I’m Fine… but the MS is not

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What should I say? Do I remain polite? Or complain?

But it’s good manners to say “Good morning” and ask how someone is, then remark on the weather. People don’t really want to know how I am, any more than they want to learn about my writing.

My wheelchair is invisible and all they see is the smile on my face… the smile that keeps me going, along with my writing. Depression, openly demonstrated, doesn’t sit well with MS, even if it lurks behind me most of the day.

I have real friends that understand, many writers that I met online, some even suffer with invisible illnesses and know the secret of hiding the pain. Yet there are days when the pain gets too much and I scream aloud, my body jerking with uncontrollable spasms. On those days both writing and thinking are jumbled. But I’m not the only sufferer that writes.

Writing is a healer and a distraction. Without writing my brain would have ground into a snail slither. Writing keeps my ‘little grey cells’ devising new ways to kill people, and new motivations for deviousness. Sadly, I can’t write down everything that flickers along the scrambled pathways.

So I’m Fine… on the outside, but I’m suffering inside, struggling to get the words out whether by voice or keyboard. The MS is taking time to emerge because the MS is making my life a daily struggle. But I will win, given enough time.

Yes, I flinch when I read MS. To me it is not a ManuScript, but a MonSter called Multiple Sclerosis.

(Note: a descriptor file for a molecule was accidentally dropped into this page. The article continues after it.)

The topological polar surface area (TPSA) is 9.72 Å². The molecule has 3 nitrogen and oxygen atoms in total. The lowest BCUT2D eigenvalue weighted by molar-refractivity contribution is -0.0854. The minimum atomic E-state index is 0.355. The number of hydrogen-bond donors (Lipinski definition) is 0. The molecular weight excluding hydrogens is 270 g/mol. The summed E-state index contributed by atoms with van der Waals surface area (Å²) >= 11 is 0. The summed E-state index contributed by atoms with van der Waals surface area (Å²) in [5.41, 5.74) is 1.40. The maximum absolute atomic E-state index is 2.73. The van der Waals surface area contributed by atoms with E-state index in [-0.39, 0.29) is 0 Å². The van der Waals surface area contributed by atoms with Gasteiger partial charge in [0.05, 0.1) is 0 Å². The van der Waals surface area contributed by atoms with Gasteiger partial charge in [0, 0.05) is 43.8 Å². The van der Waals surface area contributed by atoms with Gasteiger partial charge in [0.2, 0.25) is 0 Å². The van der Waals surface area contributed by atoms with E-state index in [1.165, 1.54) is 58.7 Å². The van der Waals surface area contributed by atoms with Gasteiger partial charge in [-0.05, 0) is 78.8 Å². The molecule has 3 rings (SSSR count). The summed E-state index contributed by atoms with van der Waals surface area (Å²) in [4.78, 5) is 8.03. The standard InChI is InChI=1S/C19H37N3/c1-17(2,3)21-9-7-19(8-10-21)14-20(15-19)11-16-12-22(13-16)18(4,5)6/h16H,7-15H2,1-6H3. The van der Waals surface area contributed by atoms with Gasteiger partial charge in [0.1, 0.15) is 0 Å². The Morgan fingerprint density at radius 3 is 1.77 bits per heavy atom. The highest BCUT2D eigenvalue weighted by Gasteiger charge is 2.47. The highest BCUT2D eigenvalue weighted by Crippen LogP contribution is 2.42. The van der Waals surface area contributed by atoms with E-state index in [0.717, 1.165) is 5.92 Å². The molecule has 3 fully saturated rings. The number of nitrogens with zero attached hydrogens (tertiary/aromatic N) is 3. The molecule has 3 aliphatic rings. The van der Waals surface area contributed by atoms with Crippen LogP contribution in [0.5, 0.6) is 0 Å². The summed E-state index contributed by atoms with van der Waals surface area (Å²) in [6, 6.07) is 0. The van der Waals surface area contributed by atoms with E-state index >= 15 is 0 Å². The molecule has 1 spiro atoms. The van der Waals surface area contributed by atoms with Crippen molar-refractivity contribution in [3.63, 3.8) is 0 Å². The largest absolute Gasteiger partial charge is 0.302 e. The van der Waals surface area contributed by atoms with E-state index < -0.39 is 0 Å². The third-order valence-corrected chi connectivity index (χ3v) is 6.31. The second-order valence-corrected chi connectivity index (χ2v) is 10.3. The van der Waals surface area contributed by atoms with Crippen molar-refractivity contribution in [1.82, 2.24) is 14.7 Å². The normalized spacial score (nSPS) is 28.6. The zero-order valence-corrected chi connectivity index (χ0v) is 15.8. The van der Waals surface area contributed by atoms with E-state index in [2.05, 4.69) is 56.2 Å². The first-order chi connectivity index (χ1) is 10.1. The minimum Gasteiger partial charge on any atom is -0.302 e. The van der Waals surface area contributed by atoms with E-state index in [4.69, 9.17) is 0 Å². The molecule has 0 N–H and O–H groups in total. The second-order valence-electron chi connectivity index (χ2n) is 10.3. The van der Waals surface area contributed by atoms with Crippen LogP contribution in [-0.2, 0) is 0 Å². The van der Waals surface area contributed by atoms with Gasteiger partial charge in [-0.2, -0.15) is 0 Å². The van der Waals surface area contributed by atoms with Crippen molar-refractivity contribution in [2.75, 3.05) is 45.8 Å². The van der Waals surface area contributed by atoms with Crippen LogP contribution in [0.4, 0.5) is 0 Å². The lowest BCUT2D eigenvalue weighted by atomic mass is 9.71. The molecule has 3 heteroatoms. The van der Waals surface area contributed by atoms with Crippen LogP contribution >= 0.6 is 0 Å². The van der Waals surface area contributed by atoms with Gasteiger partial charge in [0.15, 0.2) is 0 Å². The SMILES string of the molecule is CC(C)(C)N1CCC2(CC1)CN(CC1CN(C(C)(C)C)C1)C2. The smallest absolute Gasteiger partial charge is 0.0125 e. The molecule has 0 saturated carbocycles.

And others live with their monsters and triumph.

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This is my monthly post in the Insecure Writers Support Group Day and there are many words of wisdom out in cyber-space. I’m only number 180 among 297 other bloggers. If you click here there are links to all of them and you can visit as many as you want. All thanks to Ninja Captain Alex J Cavanaugh and his co-hosts Krista McLaughlin, Kim Van Sickler, Heather Gardner, and Hart Johnson!

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11 thoughts on “I’m Fine… but the MS is not

  1. Hey, Roland. You’re right. People who say how are you don’t really want to know. Sad to say. Sending a cyber-hug.

  2. My co-worker and I have discussed the topic of polite greetings. Whenever someone asks how he is, he responds with “Highly mediocre” because, as you’ve brought up, no one really wants to know.

    At least online, when people visit your blog, you know they are interested in you, and aren’t responding out of forced politeness because you happened to make eye contact in the hallway.

    I’m sorry about your pain, but your positive attitude of “I will win” is wonderful to read. Your determination is inspiring.

    Loni

    • Thanks Loni… will have to give the “Highly Mediocre” a try. Or I could try “On A Roll” as that could mean either way. And I will stay positive, the genuine visits all help. Thanks.

  3. Thankyou for that cry from the heart, Roland – it does us all good. And I’m glad that wheelchair is invisible to you. It is indeed the face that matters, and the person behind it.

  4. Your profile picture shines, Roland. I’m sorry to hear that you don’t always feel like your portrait. I really don’t know how you hold back when people ask that loaded question. I always reply with the truth. If I’m at a low ebb I let them have it. People shouldn’t ask if they don’t want to know. You soon see who cares. Keep writing as long as it’s physically possible. It is a great distraction from all kinds of problems and I know it gives me a sense of achievement. Massive hugs as a mutual friend would say 🙂

    • Thank you Jane for your kind words, I will keep writing for as long as it is physically possible. Writing keeps my brain active active and as you say it can distract from some problems… but not all sadly. Learning to tell the truth rather than smile and mislead people – they need to know the MonSter I live with.

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